Barry Bonds Deserves a Spot in the Hall of Fame
The BBWAA recently voted three players into the Hall of Fame, but none of them were Barry Bonds. Surprising? No. Was it wrong? Yes. Barry Bonds deserves to be in the Hall of Fame because he wasn’t like all of the PED abusers. I’m not going to stand up for Bonds because he was a great guy with the media, he wasn’t. Bonds clearly used PEDs, and I understand the reason why the writers didn’t vote him in, but they’re wrong. Barry Bonds would have been a strong candidate to get in the Hall of Fame in 1999 when he started using PEDs.
His career numbers are ridiculous and also unusable past 1999. If you want to make a point for Bonds to be in the Hall of Fame then it has to be about what he would have done if he had never taken PEDs. People forget that “skinny” Bonds was still a great player before his PED use. He was an eight-time All-Star, three-time MVP, and eight-time gold glover before his “magical” 2001 season.
Surgeon General’s Warning: There are going to be more numbers thrown around than passes in a Texas Tech/Oregon State football game from this point forward.
Why say that Barry Bonds started his PED usage before the 1999 season? Well, this one is quite simple. In the book Game of Shadows, two San Francisco Chronicle reporters, Mark Fainaru-Wada and Lance Williams, wrote that Bonds worked with Victor Conte and Greg Anderson and began using PEDs. Over 1,000 documents incriminated Barry Bonds and others involved with BALCO. If that’s not enough, just look at his home runs per at bats in the 1999 and 2000 season plus his 73 home runs hit in 2001. Don’t think that Sosa and McGwire’s magical 1998 season didn’t drive Bonds to PEDs either.
So, we can all agree those stats and everything after that 1999 season are skewed. Up until that point, Bonds had hit 411 home runs, stolen 445 stolen bases, and driven in 1,226 runs in 13 seasons. For you Sabermetricians out there, Bonds career WAR was 109.5.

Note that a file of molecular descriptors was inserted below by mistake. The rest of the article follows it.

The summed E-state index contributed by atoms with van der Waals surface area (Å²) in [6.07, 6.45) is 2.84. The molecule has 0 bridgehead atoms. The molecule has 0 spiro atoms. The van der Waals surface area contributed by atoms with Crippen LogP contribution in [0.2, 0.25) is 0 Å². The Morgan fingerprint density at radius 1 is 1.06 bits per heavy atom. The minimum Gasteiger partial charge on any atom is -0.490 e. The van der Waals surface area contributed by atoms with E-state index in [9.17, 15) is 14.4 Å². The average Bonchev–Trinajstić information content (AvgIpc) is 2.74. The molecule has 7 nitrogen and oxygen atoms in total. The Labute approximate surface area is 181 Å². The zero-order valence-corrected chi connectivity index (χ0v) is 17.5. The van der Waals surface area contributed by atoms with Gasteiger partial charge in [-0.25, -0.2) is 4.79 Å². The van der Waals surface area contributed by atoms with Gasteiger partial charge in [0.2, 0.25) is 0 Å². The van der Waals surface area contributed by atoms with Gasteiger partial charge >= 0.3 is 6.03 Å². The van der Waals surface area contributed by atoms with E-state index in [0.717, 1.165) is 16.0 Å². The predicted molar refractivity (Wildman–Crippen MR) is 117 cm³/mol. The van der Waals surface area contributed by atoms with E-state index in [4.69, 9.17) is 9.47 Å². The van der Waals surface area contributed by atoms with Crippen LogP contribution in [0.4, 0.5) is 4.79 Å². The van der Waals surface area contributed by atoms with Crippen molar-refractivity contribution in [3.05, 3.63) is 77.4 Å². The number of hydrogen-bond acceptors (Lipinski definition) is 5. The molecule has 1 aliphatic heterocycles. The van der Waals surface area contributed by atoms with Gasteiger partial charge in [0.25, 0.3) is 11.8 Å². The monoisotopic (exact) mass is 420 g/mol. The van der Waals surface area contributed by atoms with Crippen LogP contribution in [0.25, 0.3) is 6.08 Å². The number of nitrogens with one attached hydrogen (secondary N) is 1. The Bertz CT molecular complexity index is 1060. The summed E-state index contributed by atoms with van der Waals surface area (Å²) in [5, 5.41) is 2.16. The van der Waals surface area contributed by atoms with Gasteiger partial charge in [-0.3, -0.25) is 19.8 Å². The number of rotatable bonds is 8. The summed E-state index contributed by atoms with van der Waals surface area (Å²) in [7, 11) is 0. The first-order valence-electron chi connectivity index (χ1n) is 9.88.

I just took away 351 home runs, 69 stolen bases, and 780 RBI from his career totals and his resume still looks pretty solid, but Barry Bonds would have never retired at age 34 in 1999 with the Giants. Here lies the problem with the rest of his career. How do you decide on what kind of stats Bonds would have had for the rest of his career? In 2002, Bonds resigned with the Giants to a 5-year contract that ended in 2007 when he was 42. Just to play it safe with the numbers and “low ball” his career numbers, let’s just say that he played until he was 40, which would have been 7 more seasons to add to his career numbers.
Ken Griffey Jr. and Bonds were similar in offensive dominance over the course of their careers up until their age 34 season. He was another lefty in the game that dominated during his prime and is widely considered as one of the best during his career. Griffey was bothered with some injuries in his 30s and certainly didn’t reach his potential because of those injuries, but is almost a sure thing to make the Hall of Fame when he becomes eligible. So, it only felt right to compare Bonds to Griffey rather than a guy like Chipper Jones who was a switch hitter and not as big of a power hitter as Griffey in his prime.
By Ken Griffey Jr’s age 34 season, he had hit 481 home runs, 177 stolen bases, 1,384 RBI, and had a WAR of 78.7. It’s safe to say that Griffey’s best years were behind him in his final seven seasons, so taking his final five seasons’ worth of numbers is a safe prediction of what Bonds would have done from age 34-40. Ken Griffey Jr. hit 149 home runs, stole 7 bases, drove in 452 runs, and had a cumulative WAR of five during that time. It is worth noting that Griffey played in 320 out of 486 games from age 34-36, which would be low for a guy like Bonds who played in at least 140 games in 11 of his first 13 seasons.
Now, let’s take those numbers and throw them on the back end of Barry Bonds’ numbers up until 1999. This would leave him with 560 home runs, (13th overall) 452 stolen bases (51st), 1,678 RBI (25th), and a WAR of 114.5 (12th). Are these not Hall of Fame numbers?
To not vote someone in because of PED questions is arguably reasonable. But Barry Bonds was a strong candidate for the Hall of Fame before his PED driven seasons when he put up video game numbers. In 13 seasons, Bonds was a 400 home run/400 stolen base type player and posted the 12th best WAR in baseball history.
Barry Bonds’ Hall of Fame voting numbers went down this past season to 34.7% from 36.2% in his first year eligible. Next year, his votes will likely decline yet again, but that doesn’t make it right. It just makes it the way it is.